I started this blog as shameless self-promotion of my writing but I’m finding myself lecturing a lot lately and I’m not sure how to feel about it. This post is no different. I’ll try to write it well, I guess?
The children and teens I work with are generally the most lovely, thoughtful, intelligent young people I’ve ever known and I delight in speaking with them to the point where we often lose track of the lesson they’re actually there to learn. Just this past week, someone mentioned Ghostbusters and that conversation went on just long enough for me to feel guilty I didn’t move them along sooner. But it was gratifying to see a group of both boys and girls, of different ethnic backgrounds and religions, having a pleasantly respectful conversation about an apparently divisive film.
Some of them said they thought it would be funnier. Some of them said it wasn’t enough like the original. Some of them said it was too much like the original. Most of them said it was really pretty great and they wouldn’t mind seeing it again.
But there was one boy, a white upper middle-class 11-year-old Christian boy who took the discussion to that other place. That place where reason and discourse goes to die. The kid became a walking comments section, regurgitating all of the small-minded, bigoted, hate-filled inanity that has plagued the film from its announcement (without the swearing or the slurs, obviously, because I would have kicked him right the hell out).
The original Ghostbusters came out in 1984. I was elementary-aged and didn’t see it until at least a year later when my dad bought it on VHS. I loved it because it was funny and exciting and different than a lot of what I had seen before. Ghostbusters 2 came out in 1989 as I approached adolescence. That one, I may have actually seen in the theater and loved just as hard, possibly more so than the original because the walking Statue of Liberty and the people of New York banding together to spread lovey peacey thoughts was a simple symbol of hope and inspiration in my young mind.
This kid, on the other hand, was born in what? 2005? Almost 20 years after the first came out. The cartoon based on the movie went off air 14 years before he was born. Ectocooler changed its name 8 years before he was born. I can guarantee you that this kid’s childhood was not ruined by adding ovaries to his favorite show. So where, oh where, did the hate come from?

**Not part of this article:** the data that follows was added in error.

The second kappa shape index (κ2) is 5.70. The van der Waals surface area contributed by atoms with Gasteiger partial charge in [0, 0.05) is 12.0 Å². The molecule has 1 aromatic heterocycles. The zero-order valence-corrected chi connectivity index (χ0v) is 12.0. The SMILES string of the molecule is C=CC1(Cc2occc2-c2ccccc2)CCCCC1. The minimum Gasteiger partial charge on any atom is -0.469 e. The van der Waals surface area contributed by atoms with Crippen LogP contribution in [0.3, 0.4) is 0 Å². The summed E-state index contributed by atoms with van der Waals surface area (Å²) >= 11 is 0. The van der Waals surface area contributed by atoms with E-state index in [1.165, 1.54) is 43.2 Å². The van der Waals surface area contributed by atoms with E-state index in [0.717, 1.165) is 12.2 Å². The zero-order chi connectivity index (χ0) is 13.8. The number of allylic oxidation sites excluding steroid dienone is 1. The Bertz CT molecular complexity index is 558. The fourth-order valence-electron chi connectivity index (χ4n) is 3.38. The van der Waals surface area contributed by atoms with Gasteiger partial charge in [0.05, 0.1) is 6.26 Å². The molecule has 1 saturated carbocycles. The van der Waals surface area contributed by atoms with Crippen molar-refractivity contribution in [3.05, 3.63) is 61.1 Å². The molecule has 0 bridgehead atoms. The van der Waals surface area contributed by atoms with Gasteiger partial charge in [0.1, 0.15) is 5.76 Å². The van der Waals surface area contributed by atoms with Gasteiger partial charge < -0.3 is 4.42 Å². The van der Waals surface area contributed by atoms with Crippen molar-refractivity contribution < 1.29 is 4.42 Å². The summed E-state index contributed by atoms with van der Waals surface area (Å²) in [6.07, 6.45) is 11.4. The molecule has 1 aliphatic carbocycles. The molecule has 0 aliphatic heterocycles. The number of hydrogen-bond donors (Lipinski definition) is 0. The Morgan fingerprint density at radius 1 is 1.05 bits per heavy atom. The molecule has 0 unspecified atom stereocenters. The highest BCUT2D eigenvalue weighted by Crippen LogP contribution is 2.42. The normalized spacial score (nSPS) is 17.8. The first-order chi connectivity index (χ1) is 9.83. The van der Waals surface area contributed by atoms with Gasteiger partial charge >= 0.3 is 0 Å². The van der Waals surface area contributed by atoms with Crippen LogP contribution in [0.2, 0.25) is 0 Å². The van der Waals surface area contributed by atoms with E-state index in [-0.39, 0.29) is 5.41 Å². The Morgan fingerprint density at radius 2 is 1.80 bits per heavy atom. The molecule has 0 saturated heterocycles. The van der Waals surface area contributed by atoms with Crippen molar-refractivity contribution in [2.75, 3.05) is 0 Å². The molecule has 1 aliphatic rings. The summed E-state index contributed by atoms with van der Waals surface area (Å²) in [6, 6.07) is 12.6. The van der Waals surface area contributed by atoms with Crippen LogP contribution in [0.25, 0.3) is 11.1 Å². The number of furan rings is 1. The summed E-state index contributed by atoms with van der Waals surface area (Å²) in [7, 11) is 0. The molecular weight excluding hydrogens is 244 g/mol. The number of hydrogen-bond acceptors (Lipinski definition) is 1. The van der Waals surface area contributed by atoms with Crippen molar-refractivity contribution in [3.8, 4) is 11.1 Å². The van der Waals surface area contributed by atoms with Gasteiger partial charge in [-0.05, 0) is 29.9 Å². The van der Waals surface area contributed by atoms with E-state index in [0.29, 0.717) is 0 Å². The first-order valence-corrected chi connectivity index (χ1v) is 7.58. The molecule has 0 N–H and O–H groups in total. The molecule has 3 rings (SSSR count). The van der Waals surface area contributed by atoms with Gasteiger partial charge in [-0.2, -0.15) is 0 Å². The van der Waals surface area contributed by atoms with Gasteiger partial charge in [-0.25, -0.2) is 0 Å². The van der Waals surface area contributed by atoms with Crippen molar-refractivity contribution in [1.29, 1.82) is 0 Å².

Memes and repetition by biased and/or unreliable parties. The same place too large a chunk of Americans get their news and form their political opinions. Why else would he be preaching the gospel of Bill Murray and Dan Aykroyd with absolute ignorance of their roles in or praise of the new film? He hadn’t even seen it. And there’s no way he was going to, he asserted, because it’ll just ruin the experience of the original.
As I stood there, listening to him mocking and shaming and mindlessly repeating the opinions of others, I had to make a choice. Do I call him out, this kid who doesn’t even really understand what he’s saying or why or what the connotations are in this room full of girls and POC? It’s not entirely his fault that his role models are dipshits and bigots. I’ve been reminded on more than a few occasions that children don’t always realize they’ve been brainwashed by their family members until they grow up and move out and experience the world for themselves, forming opinions of their own and disregarding the untruths they were conditioned to believe in their youth. But at the same time, isn’t it my job as a role model to provide an alternate perspective? Isn’t it my role as a leader in this small community to inspire positive change and help question negative assumptions? But the whole situation was making me unreasonably angry, which isn’t a good place to teach from at all.
In the end, I was saved from having to make a decision at all as one of the older boys, a Muslim in fact, interrupted my thought process by gushing about Holtzmann which steered the entire conversation in her direction. It’s not hard to get distracted by Holtzmann. And minutes later, I shushed them all and urged them to focus on the task at hand, putting a pin in the conversation until our session ended.
But I’m still thinking about the snarky white kid and his meme-inspired rhetoric. I’m grateful for all of the students who allowed opinions other than their own to be spoken without mockery. I’m even more grateful for the students who seemed to understand that the movie was kind of a big deal in terms of equity (teen girls mostly).
But that one kid. That one kid is the reason stereotypes persist, why sexism is pervasive, and why old hates don’t die: the old bigots hand it down like family heirlooms, insisting on their value despite the rot and rust that holds them together.
Maybe the opportunity will arise again to provide another perspective or at least to challenge him to reconsider what he’s been told. Maybe it doesn’t matter what I say because my voice will never drown out the bigotry that surrounds him at home. Just like the larger issues I have no control over, there’s only so much I can do and that is so very frustrating.